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Weekend Anchor's great big Simulation Theory thread

WeekendAnchor

Turd Ferguson fan account
Joined
Oct 17, 2019
Location
Central Standard Time
Two years ago, while attending a lecture from Yuri Oganessian, founding synthesizer of many of the ultra-heavy elements on the period table, I was exposed to the idea of Simulation Theory, the idea that our world is a computer simulation of some sort. Two professors sitting behind me in the lecture hall were discussing the usages of particle colliders and one of them brought up the idea that such colliders could be used to observe the behavior of the lowest base components of our universe and to determine if they behave like computer bytes or programming language. Of course, I had seen movies like The Matrix, but this was the first instance I had heard this discussion in an academic setting: the idea of our world being a computer simulation. It got me curious and shortly after that night, I began researching Simulation Theory. My journey since then has led me to the conclusion that it is most likely we live in a computer simulation.

This post isn't an attempt to sway others' opinions or "convert" anybody. If anything this is more of a personal exercise that I hope to make something constructive out of and possibly promote discussion with. Before we begin, I'll disclaim that I am not an expert. In anything. (except maybe masturbating). I studied chemistry for 2 years at a popular state university and now I study accounting. So, if you want to read more about Simulation Theory or share your thoughts/ideas, I'd love to talk, but keep in mind this isn't super-serious and I'm not qualified to explain high-concept math or science concepts.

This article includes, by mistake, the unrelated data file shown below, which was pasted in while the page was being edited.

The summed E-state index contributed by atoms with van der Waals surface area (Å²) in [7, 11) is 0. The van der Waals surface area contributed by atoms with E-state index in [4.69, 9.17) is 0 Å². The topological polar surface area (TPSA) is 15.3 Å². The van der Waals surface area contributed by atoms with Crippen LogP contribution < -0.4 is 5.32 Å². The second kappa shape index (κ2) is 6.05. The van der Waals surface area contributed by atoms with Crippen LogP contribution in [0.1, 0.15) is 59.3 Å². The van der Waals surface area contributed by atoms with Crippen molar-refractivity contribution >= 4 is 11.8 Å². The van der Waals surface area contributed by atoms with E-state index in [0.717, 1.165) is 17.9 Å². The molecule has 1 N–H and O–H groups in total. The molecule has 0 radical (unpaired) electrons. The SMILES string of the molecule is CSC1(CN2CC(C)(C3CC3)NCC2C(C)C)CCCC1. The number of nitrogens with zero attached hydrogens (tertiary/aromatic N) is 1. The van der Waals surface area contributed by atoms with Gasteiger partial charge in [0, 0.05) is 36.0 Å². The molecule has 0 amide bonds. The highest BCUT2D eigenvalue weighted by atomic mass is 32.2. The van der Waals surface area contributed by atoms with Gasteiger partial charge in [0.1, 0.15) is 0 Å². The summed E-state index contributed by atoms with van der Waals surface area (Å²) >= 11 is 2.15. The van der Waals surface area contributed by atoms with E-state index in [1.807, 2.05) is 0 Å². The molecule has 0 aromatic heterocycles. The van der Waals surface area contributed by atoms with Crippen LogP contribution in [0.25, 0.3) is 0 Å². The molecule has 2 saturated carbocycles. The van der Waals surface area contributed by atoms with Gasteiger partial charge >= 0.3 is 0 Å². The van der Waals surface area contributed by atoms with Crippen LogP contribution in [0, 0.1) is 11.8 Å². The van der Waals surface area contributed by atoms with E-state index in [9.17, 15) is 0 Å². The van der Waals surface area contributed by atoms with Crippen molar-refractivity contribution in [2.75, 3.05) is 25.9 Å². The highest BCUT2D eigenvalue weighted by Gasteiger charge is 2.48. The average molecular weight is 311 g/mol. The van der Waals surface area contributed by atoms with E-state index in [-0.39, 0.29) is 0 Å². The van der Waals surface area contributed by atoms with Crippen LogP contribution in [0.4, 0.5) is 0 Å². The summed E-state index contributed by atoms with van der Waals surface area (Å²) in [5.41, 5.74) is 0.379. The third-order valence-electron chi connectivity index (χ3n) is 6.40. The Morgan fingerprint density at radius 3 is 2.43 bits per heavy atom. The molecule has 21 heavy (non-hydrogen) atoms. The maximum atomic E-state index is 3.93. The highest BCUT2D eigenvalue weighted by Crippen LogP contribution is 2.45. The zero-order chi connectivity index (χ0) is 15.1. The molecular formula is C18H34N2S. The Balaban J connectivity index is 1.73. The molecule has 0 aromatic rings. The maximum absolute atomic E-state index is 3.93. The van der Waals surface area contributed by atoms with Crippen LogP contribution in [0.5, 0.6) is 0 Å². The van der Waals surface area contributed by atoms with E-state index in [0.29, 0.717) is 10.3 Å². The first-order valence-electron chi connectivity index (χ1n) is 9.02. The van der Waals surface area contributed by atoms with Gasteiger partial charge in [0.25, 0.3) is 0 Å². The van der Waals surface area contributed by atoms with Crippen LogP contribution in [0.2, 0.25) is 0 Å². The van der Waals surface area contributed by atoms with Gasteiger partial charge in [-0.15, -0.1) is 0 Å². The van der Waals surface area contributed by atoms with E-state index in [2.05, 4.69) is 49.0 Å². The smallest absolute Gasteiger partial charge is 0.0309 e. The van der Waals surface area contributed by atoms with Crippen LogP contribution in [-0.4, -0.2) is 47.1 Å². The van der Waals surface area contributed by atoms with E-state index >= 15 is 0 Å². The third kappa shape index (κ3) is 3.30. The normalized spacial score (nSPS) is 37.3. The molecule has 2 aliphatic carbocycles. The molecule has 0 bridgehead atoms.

You can find a lot of discussion on Simulation Theory on the internet but I don't consider it all to be very productive. For example, some of the top posts on the subreddit r/simulationtheory are memes about eating silica packets, paint jobs that makes cars and buildings blend into the environment, and two ceramic busts that look like the meme of the boy following the girl around with a trumpet. Am I wrong for trying to find serious discussion of Simulation Theory on Reddit, or is the public at large simply not interested in entertaining the thought? The answer is probably both, but I don't see why it has to be that way. The document responsible for most Simulation Theory discussion today was published in the journal Philosophical Quarterly in 2003 and outlines the basic argument for why it is more likely than not we live in a simulated universe. You can read the full paper by Nick Bostrom here , but I'll summarize the argument below: